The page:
io9 has a list of six “Pre-Potter” novels that might hook young readers on science fiction. It’s a nice sampling of classic authors, and it’s hard to fault their choices.
They mention one Heinlein juvie (The Rolling Stones), although I think I’d probably choose something like Have Space Suit, Will Travel or Red Mars Planet instead. I can’t argue with the Madeleine L’Engle selection; if pressed to name the YA novel that hooked the most kids on SF, A Wrinkle in Time is probably the one I’d mention.
What do you think? Are there any YA books that have been glaringly omitted from this list?
Over at the Futurismic blog, Blasphemous Geometries has an essay exploring the arbitrariness of defining a work as “science fiction” (and also of defining an SF work as belonging to a particular subgenre). His argument is that we shouldn’t try to do either: If somebody points to something and calls it science fiction, then by gum it’s science fiction.
In other words, Roberts and the Clarke Award do not give us a definition of SF. Instead, they simply point at works that interest them and say “this is SF”, inviting us to consider these works not as an attempt to encapsulate and define a genre, but rather as interesting ways of thinking about a genre whose limits are ultimately arbitrary.
I’m not entirely thrilled with the idea. We already have trouble with “fantasy” encroaching on SF in bookstores; anything that blurs the distinction any further means having to wade through more elves to get to the rivets.
What do you think? Is it impossible to have even fuzzy guidelines about what qualifies as science fiction?
Michael at Vivtek was thinking about the accelerating time just before the Singularity, when all kinds of weird stuff is occurring. He realized that it would be a perfect environment for folk tales, so he’s writing some. So far he’s got “Bruce Schneier and the King of the Crabs,” “Lord Cthulhu Walks the Desert,” and “Paul Bunyan and the Spambot.”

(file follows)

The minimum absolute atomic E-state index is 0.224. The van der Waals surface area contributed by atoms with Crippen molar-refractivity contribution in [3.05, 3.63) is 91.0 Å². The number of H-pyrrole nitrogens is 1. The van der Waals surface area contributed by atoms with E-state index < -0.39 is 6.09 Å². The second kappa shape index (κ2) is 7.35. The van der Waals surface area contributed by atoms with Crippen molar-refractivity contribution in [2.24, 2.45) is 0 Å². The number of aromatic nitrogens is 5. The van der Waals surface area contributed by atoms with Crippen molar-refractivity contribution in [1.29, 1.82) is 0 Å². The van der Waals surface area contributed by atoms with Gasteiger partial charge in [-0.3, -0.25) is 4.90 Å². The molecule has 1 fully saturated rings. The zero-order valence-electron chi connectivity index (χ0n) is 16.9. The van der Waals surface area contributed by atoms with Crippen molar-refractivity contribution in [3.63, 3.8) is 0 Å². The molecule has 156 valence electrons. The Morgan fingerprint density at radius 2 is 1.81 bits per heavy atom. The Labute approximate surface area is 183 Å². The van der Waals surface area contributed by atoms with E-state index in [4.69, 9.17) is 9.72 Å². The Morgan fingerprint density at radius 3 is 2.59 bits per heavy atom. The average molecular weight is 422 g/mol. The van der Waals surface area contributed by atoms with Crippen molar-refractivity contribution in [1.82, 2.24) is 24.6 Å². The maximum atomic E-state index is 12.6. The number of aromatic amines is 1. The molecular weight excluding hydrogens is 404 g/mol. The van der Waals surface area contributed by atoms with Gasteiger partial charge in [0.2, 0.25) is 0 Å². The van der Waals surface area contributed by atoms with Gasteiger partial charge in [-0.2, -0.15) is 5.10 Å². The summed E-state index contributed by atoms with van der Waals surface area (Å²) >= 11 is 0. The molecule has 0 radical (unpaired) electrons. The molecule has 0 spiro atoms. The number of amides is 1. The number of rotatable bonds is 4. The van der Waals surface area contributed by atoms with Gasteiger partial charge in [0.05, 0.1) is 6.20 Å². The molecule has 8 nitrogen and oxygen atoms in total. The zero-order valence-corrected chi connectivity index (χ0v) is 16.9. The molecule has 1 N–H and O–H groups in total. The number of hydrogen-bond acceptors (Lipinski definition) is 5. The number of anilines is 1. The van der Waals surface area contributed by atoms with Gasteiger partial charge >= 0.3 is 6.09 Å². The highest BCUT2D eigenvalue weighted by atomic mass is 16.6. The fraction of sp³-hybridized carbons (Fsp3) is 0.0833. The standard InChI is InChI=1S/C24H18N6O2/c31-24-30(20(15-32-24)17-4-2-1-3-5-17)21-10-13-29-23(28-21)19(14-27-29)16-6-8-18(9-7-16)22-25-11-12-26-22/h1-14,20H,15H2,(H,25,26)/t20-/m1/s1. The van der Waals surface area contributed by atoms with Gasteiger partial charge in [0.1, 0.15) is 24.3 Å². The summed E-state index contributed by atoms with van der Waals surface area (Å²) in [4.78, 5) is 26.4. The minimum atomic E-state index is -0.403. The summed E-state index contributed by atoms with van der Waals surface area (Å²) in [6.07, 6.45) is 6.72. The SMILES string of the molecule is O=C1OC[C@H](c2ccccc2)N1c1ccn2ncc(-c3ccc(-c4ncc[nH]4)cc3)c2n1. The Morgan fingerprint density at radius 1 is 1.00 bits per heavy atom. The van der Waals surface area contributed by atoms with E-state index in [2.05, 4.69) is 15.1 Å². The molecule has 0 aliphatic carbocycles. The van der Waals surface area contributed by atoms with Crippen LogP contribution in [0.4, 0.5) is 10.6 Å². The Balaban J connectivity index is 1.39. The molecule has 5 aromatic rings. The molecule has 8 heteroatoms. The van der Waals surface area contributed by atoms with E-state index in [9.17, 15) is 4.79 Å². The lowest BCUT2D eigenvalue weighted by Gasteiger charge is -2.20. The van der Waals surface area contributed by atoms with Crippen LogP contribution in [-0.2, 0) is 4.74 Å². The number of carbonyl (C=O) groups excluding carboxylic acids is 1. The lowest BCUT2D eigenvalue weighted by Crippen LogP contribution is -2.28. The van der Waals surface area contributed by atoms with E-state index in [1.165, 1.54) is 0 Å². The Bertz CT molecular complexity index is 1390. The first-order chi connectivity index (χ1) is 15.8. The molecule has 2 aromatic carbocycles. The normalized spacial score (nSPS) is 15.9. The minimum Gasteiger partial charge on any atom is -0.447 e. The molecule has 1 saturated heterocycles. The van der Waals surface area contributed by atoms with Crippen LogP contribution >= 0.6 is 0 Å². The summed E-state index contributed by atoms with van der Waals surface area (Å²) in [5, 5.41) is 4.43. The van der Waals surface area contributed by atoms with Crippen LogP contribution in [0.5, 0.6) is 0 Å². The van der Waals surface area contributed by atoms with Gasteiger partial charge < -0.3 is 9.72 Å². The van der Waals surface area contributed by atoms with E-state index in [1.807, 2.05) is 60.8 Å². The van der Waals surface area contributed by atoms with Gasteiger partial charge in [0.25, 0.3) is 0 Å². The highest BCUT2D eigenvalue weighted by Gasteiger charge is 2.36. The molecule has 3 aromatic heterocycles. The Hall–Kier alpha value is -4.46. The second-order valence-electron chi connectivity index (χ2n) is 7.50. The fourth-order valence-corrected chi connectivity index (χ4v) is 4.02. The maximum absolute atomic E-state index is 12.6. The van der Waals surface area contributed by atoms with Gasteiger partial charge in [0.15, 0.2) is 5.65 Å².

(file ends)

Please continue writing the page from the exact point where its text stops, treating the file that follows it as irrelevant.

Naturally, just getting Paul Bunyan online was already no mean feat. There was no broadband available in the remote areas of the woods where they’d been working, so the first thing he had to do was string optical cable from the nearest T1 line, which was clear down in St. Paul. For anybody but Paul Bunyan, that would have been near impossible, but ol’ Paul just ordered a couple flatbeds of the finest glass windows Minnesota had to offer, chewed ’em all up in a single mouthful, and drew ’em out between his teeth to spin three hundred miles of perfect fiber optics. Then he just coiled it all up in a loop, and walked all the way into town, stringing that cable all the way. So getting online wasn’t a real problem.
No, the real problem was using a computer built to the scale of a normal man! To Paul, the biggest font available was like microfiche, and he’d never been fond of reading much but lumber futures, anyway. And the largest screen they could find was no better than an old Nokia mobile phone for Paul.
This is definitely a theme that is ripe for expansion. “Pecos Bill vs. the Wunch,” “Casey Jones and the Fermi Paradox….”
The current six live probes are sending back thousands of images of the surface, but there are only a few showing atmospheric phenomena. Boston.com has a collection of some of the best images, including some cool animations created by stringing together several still photos. Watching a Martian dust devil scoot in front of the camera is oddly satisfying.
“The ‘Net is a waste of time, and that’s exactly what’s right about it.”
— William Gibson
“Instead, they celebrate the pan-denominational Wookiee Life Day, which isn’t as much celebrated by Star Wars fans around this time of year as it is observed, like the anniversary of an atrocity.”
— SciFi Scanner, about the infamous Star Wars Holiday Special